Property Management – Proposed Changes to Legislation
Following the tragedy of the Grenfell Tower disaster, the Government began to take steps to define changes in legislation relating to residential building safety. In our role as a specialist property management company we of course help our clients navigate existing legislation, but we also help to keep our clients and our industry aware of upcoming legislative changes and what they might mean.
Here we summarise some proposed changes that we are likely to see implemented during 2020 as part of a scheduled Building Safety Bill. These changes to legislation in the property and housing industry have been heavily influenced by a report prepared by Dame Hackett following the Grenfell Tower disaster.
First of all, it is proposed that a fundamental cultural change be made in the industry where safety is the main priority and residents of flats are to have more information made available to them concerning health and safety and fire safety relating to the buildings in which they live. There will be a stringent approach to accountability over the whole life-cycle of the building. This is the idea of a “Golden Thread” of documents to be kept for the life of the building most likely in digital format and to be made available to all residents.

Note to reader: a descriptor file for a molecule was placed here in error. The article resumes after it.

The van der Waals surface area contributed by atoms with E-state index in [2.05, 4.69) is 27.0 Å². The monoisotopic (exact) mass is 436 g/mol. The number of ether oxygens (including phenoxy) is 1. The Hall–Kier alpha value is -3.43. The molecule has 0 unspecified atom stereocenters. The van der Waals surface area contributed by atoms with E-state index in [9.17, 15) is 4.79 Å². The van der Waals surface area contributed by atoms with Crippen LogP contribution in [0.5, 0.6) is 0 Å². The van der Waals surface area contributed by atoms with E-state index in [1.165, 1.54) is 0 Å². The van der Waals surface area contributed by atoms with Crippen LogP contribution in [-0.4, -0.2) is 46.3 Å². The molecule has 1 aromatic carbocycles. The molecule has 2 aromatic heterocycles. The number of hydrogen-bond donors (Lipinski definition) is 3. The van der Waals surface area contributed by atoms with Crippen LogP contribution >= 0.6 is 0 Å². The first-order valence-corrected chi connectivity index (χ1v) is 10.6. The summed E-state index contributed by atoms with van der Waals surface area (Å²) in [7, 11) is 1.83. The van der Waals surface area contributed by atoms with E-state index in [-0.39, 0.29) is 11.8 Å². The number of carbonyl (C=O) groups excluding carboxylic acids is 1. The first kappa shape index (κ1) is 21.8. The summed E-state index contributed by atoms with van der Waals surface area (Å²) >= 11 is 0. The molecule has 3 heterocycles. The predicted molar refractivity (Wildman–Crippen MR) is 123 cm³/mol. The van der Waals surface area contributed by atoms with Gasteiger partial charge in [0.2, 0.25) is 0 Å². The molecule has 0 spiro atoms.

Roles & Responsibilities
Duty holders (defined below) are to be appointed to be responsible through the three key stages of a building’s life i.e.
- Management of the building
The legislation is likely to apply to buildings over 18m in height initially but quite probably will be extended to include all residential properties.
The Accountable Person
An Accountable Person is to be appointed to have responsibility for the fire and health and safety of every building. The Accountable Person will have the following responsibilities:
- To prepare a Safety Case for the building. This will require him/her to put forward a well-reasoned case to demonstrate that the building is “Safe” and that it has a “Safe Management Plan” in place.
The Safety Case will be a living document to be kept up-to-date at all times with risks being assessed on an ongoing basis. The attitude to be promoted should be if something goes wrong then there is a need to learn from it and to adapt the Building Safety Case accordingly. The Accountable Person would be required to:
- File Occurrence Reports for the building, for example the failure of a component in the fire detection systems or in the emergency lighting installations in the common parts and details of the actions taken.
- Appoint a Building Safety Manager
- Have effective internal processes in place to handle and resolve complaints
- Prepare a Residents Engagement Strategy (see section below for more information)
Buildings will be licensed as compliant by a Regulator to be appointed by the Government.
The Accountable Person and the Building Safety Manager will be liable for failures and enforcement action will be taken by the Regulator and penalties for non-compliance imposed. However, the Government has recognised that it is very unlikely that a director of a residents management company will be willing to stand as the Accountable Person for a building and it’s more likely therefore that that role will need to be filled as a mandatory appointment. The legislation will likely incorporate the changes that will need to be made to the leases and to the Memorandum and Articles of Association in order to accommodate those changes and to permit the appointment of the Accountable Person and to allow for their remuneration.